One aspect common to many adults with ADHD is low self-esteem. When you live your life making stupid mistakes, falling short of—or forgetting entirely—your goals, or being yelled at by figures of authority, you’ll likely be a mess when you reach adulthood. If you haven’t learned to laugh off the gaffes, you might either adopt an insouciant attitude over time, or internalize the criticisms. I was of the internalizing variety (Signs of Self-Stigma: Do You Stigmatize Yourself?).
I remember one job ages ago when I worked for a local newspaper as a paste-up artist. It was boring work, so I often found my attention wandering. I also had a very difficult time NOT reading all that wonderful news. I didn’t know at the time that I was an information junkie.
One time, I finished a batch of pages and there were no new ones to complete, so I took the opportunity to walk around the newsroom and become more familiar with it. When I got back to my desk a few minutes later, there were pages ready to be pasted up and the editor was so angry with me he shouted and yelled, spittle flying, face beet red.
I was so used to bosses losing their cool with me, I didn’t report the jerk to human resources. I thought it was my fault. This is where my ADHD induced low self-esteem reared its ugly head.
Low-Self Esteem Made Me Blame Myself
Other adults with ADHD see low self-esteem manifest itself in different ways, but my way was to blame myself. So low was my self-esteem that when I became disabled because of the side-effects of Desoxyn and Zoloft, I actually blamed myself then as well. If I hadn’t been so unique and rare—such a complete loser—I wouldn’t have experienced side-effects (The Pain of Self-Stigma Because of Mental Illness). I actually felt that way. It is obvious poppycock, but you can see what an insidious poison low self-esteem can be.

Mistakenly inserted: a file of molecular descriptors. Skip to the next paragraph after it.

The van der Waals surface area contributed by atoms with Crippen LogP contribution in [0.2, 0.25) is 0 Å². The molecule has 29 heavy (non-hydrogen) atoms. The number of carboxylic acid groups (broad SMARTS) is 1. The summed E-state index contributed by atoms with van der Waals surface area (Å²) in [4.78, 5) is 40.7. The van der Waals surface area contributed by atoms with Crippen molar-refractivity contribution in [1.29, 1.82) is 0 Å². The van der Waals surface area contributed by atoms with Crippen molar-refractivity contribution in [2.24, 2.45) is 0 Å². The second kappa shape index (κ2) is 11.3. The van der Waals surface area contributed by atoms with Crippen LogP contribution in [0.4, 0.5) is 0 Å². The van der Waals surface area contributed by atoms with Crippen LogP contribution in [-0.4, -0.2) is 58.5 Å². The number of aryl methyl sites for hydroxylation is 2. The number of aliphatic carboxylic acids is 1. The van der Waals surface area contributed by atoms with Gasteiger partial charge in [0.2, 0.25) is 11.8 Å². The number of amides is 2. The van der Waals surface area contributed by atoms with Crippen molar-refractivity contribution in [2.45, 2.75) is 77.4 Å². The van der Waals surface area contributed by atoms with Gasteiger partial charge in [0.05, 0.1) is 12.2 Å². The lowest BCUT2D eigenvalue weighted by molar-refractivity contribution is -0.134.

I wrote about my self-esteem issues on my own blog this week, but it’s an important enough subject to address here, too. As an adult of 43, I look back at the poor kid that I was and wish I could give him advice.
- I would tell him that just because he was distracted didn’t mean he deserved to be yelled at.
- Just because he makes mistakes doesn’t mean he has to put up with bosses being cruel to him.
- I would have told him to stand up for himself more often—he deserved it.
- I would have also told him that not all jobs were optimal for him, and that he should seek out jobs that didn’t expose his ADHD weaknesses.
- Lastly, I would have told him to learn how to like himself because that’s what I did later on to wrest control of my self-esteem away from the ADHD roller coaster of self-worth.
There’s a lot I would tell my 20 year old self that would have made a difference for me then (ADHD: Low Self-Esteem, But You’re OK). I can’t tell him, unfortunately, but I can tell my kids. I can also tell you if you need to hear it. Are you ready to believe that you shouldn’t blame yourself either?
Tell me below how ADHD-conditioned low self-esteem has affected you as an adult. How did you begin rebuilding your self-esteem or do you still struggle with this?